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The following elements are reported to be in the stack during an exception:

at mypackage.MessageManagerDAO.update(MessageManagerDAO.java:100)
at mypackage.QueueDao.protected$update(QueueDao.scala:58)
at mypackage.QueueDao$$anon$1$$anonfun$to$1.apply(QueueDao.scala:131)
at mypackage.QueueDao$$anon$1$$anonfun$to$1.apply(QueueDao.scala:129)
at scala.Option.foreach(Option.scala:185)
at mypackage.QueueDao$$anon$1.to(QueueDao.scala:129)

The curious thing is, line 131 is unrelated to line 58. Line 58 has no business in this stack. The only things in common between the two entries are that they both call the abstract super class method MessageManagerDAO.update (Java) and that the logic flow is similar.

What does the protected signify? And why could it be appearing in my stack trace?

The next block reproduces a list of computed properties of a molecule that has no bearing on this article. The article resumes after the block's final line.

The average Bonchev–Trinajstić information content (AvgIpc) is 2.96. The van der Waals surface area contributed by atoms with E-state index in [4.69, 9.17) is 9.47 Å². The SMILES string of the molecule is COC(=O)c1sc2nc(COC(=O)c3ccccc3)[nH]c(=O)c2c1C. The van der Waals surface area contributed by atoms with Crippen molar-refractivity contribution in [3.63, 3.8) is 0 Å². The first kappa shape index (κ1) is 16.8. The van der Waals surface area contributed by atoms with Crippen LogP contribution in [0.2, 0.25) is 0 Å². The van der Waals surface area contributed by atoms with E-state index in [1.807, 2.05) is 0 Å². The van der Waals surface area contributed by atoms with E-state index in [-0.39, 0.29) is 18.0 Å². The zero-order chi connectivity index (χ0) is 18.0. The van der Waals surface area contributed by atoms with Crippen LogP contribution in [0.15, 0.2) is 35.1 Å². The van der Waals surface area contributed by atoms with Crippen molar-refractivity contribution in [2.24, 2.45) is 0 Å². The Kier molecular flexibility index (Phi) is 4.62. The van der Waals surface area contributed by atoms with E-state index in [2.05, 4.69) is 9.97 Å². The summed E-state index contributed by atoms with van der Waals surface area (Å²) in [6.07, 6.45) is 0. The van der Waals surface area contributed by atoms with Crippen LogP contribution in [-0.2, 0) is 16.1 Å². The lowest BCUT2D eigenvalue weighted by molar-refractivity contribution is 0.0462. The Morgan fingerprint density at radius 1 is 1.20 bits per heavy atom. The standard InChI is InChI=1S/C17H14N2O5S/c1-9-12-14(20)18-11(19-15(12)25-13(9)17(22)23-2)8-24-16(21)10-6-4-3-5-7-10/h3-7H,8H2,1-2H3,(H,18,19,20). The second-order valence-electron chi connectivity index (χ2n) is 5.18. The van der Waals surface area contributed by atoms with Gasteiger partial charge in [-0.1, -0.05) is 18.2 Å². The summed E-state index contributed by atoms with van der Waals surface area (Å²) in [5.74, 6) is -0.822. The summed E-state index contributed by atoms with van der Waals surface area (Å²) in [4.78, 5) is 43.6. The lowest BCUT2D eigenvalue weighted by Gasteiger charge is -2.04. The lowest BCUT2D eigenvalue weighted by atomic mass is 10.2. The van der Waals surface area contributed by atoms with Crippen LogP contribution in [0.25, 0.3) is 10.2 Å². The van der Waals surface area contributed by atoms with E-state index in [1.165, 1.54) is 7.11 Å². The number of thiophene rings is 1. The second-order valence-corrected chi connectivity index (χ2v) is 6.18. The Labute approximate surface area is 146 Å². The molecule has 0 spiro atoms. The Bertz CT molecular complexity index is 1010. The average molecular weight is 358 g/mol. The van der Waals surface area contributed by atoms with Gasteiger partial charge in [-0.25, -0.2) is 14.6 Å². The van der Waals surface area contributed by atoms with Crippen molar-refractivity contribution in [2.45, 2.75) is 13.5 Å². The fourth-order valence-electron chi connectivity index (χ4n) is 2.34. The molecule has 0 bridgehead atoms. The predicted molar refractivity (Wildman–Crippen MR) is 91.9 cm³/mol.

I'm using Scala 2.8.1

Here are some code snippets:

57: maybeQueue.foreach{queueDef =>
58:   val updateCount = update(SQL.updateLastReadAttempt, queueDef.category, queueDef.host)
59:   if (updateCount == 0) update(SQL.insertLastReadAttempt, queueDef.category, queueDef.host)
60:  }

129: message.relatedId.foreach{relatedId =>
130:   val updated = update(SQL.incrementMessageCount, relatedId, qd.category, qd.host)
131:   if (updated == 0) update(SQL.insertMessageCount, relatedId, qd.category, qd.host)
132:  }
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1 Answer 1

up vote 2 down vote accepted

Not a direct answer, but I hope this will be useful:

The Scala compiler sometimes translates your code in ways that are hard to understand, especially if you use closures and other things for which there is no direct equivalent in Java.

Try compiling your code with scalac -print, that will show you what the Scala compiler makes out of your source code. You'd have to search through the output to see exactly what happens with the calls in your code.

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